In 1898, U.S. Marines invaded Cuba in the Spanish-American War. In 1907, 11 men in five cars set out from the French embassy in Beijing on a race to Paris. (Prince Scipione Borghese of Italy was the first to arrive in the French capital two months later.) In 1940, Italy declared war on France and Britain; Canada declared war on Italy. In 1942, the Gestapo massacred 173 male residents of Lidice, Czechoslovakia, in retaliation for the killing of a Nazi official. In 1946, Italy replaced its abolished monarchy with a republic. In 1964, the Senate voted to limit further debate on a proposed civil rights bill, shutting off a filibuster by Southern senators. In 1967, the Middle East War ended as Israel and Syria agreed to observe a U.N.-mediated cease-fire. In 1977, James Earl Ray, the convicted assassin of civil rights leader Martin Luther King Jr., escaped from Brushy Mountain State Prison in Tennessee with six others; he was recaptured June 13. In 1978, Affirmed won the Belmont Stakes and with it, horse racing's Triple Crown. In 1985, socialite Claus von Bulow was acquitted by a jury in Providence, R.I., at his retrial on charges he'd tried to murder his heiress wife, Martha "Sunny" von Bulow. Twenty years ago, in 1989, the Rev. Jerry Falwell said his conservative lobbying group, the Moral Majority, had accomplished its goals and would be disbanded. In 1991, Mount Pinatubo in the Philippines erupted, spewing debris as far as 20 miles away. Ten years ago: Yugoslav troops departed Kosovo, prompting NATO to suspend its punishing 11-week air war. The Supreme Court ruled, 6-3, that Chicago went too far in its fight against street gangs by ordering police to break up groups of loiterers. One year ago: A Sudanese jetliner skidded off a runway and crashed into airport lights after landing in Khartoum, killing 30 people. Today's Birthdays: Britain's Prince Philip is 88. Columnist Nat Hentoff is 84. Actor-director Lionel Jeffries is 83. Author Maurice Sendak is 81. Attorney F. Lee Bailey is 76. Actress Alexandra Stewart is 70. Singer Shirley Alston Reeves (The Shirelles) is 68. Actor Jurgen Prochnow is 68. Media commentator Jeff Greenfield is 66. Country singer-songwriter Thom Schuyler is 57. Former Sen. John Edwards is 56. Actor Andrew Stevens is 54. Singer Barrington Henderson is 53. Former New York Gov. Eliot Spitzer is 50. Rock musician Kim Deal is 48. Singer Maxi Priest is 48. Actress Gina Gershon is 47. Actress Jeanne Tripplehorn is 46. Rock musician Jimmy Chamberlin is 45. Actress Kate Flannery is 45. Model-actress Elizabeth Hurley is 44. Rock musician Joey Santiago is 44. Actor Doug McKeon is 43. Rock musician Emma Anderson is 42. Country musician Brian Hofeldt (The Derailers) is 42. Rapper The D.O.C. is 41. Rock singer Mike Doughty is 39. R&B singer JoJo is 38. Louisiana Gov. Bobby Jindal is 38. R&B singer Faith Evans is 36. Actor Hugh Dancy is 34. R&B singer Lemisha Grinstead (702) is 31. Actor DJ Qualls is 31. Actor Shane West is 31. Singer Hoku is 28. Actress Leelee Sobieski is 27. Olympic gold medal figure skater Tara Lipinski is 27. Today In Entertainment History --In 1922, singer-actress Judy Garland was born Frances Gumm in Grand Rapids, Minn. In 1964, the Rolling Stones met two of their idols during a recording session, when they ran into bluesmen Willie Dixon and Muddy Waters at Chicago's Chess studios. The Beatles released "A Hard Day's Night," both the album and the single. In 1966, a Beatles record featuring a new audio effect was released. "Rain" used a tape played in reverse. John Lennon said the reverse-tape effect wasn't planned; the tape was just put on the wrong way. In 1967, actor Spencer Tracy died, just weeks after he finished filming "Guess Who's Coming to Dinner." He was 67. Bob Dylan and The Band began recording sessions that remained unreleased for a long time but eventually surfaced as an album titled "The Basement Tapes." In 1972, Joe Strummer and Topper Headon of The Clash were arrested for painting their band's name on a London wall. [Not bloody likely. Not in 197-fucking-2, you AP idiots. — Ed.] In 1982, singer Micki Harris of The Shirelles died at the age of 42. The play "Torch Song Trilogy," by Harvey Fierstein, opened on Broadway. In 1990, the band 311 (three-eleven) played their first gig, opening for Fugazi in Omaha, Nebraska. In 1992, a Texas law enforcement agency called for a national boycott of "Cop Killer" by Ice-T. Sales of the song skyrocketed. In 1993, Burt Reynolds filed for divorce from Loni Anderson after five years of marriage, blaming irreconcilable differences. In 1995, 100,000 people gathered in New York's Central Park to see a free sneak preview of "Pocahontas."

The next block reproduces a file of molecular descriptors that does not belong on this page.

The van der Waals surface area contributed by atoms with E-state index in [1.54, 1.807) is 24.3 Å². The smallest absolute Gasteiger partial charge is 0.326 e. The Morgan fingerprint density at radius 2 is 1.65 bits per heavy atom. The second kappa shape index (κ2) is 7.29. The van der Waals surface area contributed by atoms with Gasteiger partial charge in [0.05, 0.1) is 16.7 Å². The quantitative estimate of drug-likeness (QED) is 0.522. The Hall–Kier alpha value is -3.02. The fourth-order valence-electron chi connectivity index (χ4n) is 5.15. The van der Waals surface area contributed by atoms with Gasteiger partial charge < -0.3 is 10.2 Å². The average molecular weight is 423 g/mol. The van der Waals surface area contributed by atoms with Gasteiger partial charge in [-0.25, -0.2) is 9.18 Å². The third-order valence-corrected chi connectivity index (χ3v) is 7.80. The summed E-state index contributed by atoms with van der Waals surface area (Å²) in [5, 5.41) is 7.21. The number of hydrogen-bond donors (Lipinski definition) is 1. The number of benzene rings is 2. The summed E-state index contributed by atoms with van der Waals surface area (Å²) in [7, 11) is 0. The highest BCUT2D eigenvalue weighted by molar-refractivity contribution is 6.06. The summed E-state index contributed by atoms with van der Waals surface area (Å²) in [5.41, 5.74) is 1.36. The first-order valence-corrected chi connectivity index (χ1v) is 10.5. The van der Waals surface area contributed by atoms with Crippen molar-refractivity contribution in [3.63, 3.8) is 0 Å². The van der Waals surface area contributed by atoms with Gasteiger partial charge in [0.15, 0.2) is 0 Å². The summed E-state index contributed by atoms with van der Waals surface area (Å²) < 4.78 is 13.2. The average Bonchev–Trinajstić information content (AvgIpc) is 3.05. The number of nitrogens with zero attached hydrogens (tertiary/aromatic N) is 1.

[Two out of three from the AP leads us to figure it was 2004. — Ed.] 2004 Singer-musician Ray Charles died at age 73. Five years ago: [That would be 2004. — Ed.] Singer-musician Ray Charles, known for such hits as "What'd I Say," "Georgia on My Mind" and "I Can't Stop Loving You," died in Beverly Hills, Calif., at age 73. In 2005, singer Ray Charles died of liver disease at his home in Beverly Hills, Calif. He was 73. In 2007, the final episode of "The Sopranos" aired on HBO. Thought for Today: "I am firm. You are obstinate. He is a pig-headed fool." — Katharine Whitehorn, British newspaper columnist.